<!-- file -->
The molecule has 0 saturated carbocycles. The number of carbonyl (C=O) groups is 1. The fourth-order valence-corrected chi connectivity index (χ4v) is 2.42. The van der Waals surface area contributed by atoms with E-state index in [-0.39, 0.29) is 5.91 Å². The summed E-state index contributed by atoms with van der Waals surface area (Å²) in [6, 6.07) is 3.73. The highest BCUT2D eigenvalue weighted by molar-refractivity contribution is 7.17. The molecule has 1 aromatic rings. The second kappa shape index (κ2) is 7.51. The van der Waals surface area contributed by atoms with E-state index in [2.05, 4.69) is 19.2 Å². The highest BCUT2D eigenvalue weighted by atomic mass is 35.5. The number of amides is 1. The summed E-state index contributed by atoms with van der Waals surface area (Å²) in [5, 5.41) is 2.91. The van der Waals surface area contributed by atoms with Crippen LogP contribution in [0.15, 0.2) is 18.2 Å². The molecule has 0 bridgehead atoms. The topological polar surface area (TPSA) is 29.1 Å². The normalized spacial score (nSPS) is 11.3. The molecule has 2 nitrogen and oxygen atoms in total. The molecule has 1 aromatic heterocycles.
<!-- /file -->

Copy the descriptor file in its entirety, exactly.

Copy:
The molecule has 0 saturated carbocycles. The number of carbonyl (C=O) groups is 1. The fourth-order valence-corrected chi connectivity index (χ4v) is 2.42. The van der Waals surface area contributed by atoms with E-state index in [-0.39, 0.29) is 5.91 Å². The summed E-state index contributed by atoms with van der Waals surface area (Å²) in [6, 6.07) is 3.73. The highest BCUT2D eigenvalue weighted by molar-refractivity contribution is 7.17. The molecule has 1 aromatic rings. The second kappa shape index (κ2) is 7.51. The van der Waals surface area contributed by atoms with E-state index in [2.05, 4.69) is 19.2 Å². The highest BCUT2D eigenvalue weighted by atomic mass is 35.5. The number of amides is 1. The summed E-state index contributed by atoms with van der Waals surface area (Å²) in [5, 5.41) is 2.91. The van der Waals surface area contributed by atoms with Crippen LogP contribution in [0.15, 0.2) is 18.2 Å². The molecule has 0 bridgehead atoms. The topological polar surface area (TPSA) is 29.1 Å². The normalized spacial score (nSPS) is 11.3. The molecule has 2 nitrogen and oxygen atoms in total. The molecule has 1 aromatic heterocycles.